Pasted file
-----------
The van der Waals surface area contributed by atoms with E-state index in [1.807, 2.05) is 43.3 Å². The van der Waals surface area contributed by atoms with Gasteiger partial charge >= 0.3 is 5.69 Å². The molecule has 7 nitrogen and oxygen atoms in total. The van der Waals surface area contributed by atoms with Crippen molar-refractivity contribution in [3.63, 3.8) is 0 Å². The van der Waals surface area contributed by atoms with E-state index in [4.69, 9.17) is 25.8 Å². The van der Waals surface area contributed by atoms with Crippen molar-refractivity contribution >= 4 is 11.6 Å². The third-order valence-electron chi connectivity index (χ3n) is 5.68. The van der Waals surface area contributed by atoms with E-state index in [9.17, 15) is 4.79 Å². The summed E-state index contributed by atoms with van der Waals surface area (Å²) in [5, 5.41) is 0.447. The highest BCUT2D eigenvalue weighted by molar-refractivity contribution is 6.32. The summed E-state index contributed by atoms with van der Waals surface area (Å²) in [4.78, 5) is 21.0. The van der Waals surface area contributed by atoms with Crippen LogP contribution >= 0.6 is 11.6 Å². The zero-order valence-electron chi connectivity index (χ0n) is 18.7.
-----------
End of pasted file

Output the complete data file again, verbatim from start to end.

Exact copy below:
The van der Waals surface area contributed by atoms with E-state index in [1.807, 2.05) is 43.3 Å². The van der Waals surface area contributed by atoms with Gasteiger partial charge >= 0.3 is 5.69 Å². The molecule has 7 nitrogen and oxygen atoms in total. The van der Waals surface area contributed by atoms with Crippen molar-refractivity contribution in [3.63, 3.8) is 0 Å². The van der Waals surface area contributed by atoms with E-state index in [4.69, 9.17) is 25.8 Å². The van der Waals surface area contributed by atoms with Crippen molar-refractivity contribution >= 4 is 11.6 Å². The third-order valence-electron chi connectivity index (χ3n) is 5.68. The van der Waals surface area contributed by atoms with E-state index in [9.17, 15) is 4.79 Å². The summed E-state index contributed by atoms with van der Waals surface area (Å²) in [5, 5.41) is 0.447. The highest BCUT2D eigenvalue weighted by molar-refractivity contribution is 6.32. The summed E-state index contributed by atoms with van der Waals surface area (Å²) in [4.78, 5) is 21.0. The van der Waals surface area contributed by atoms with Crippen LogP contribution >= 0.6 is 11.6 Å². The zero-order valence-electron chi connectivity index (χ0n) is 18.7.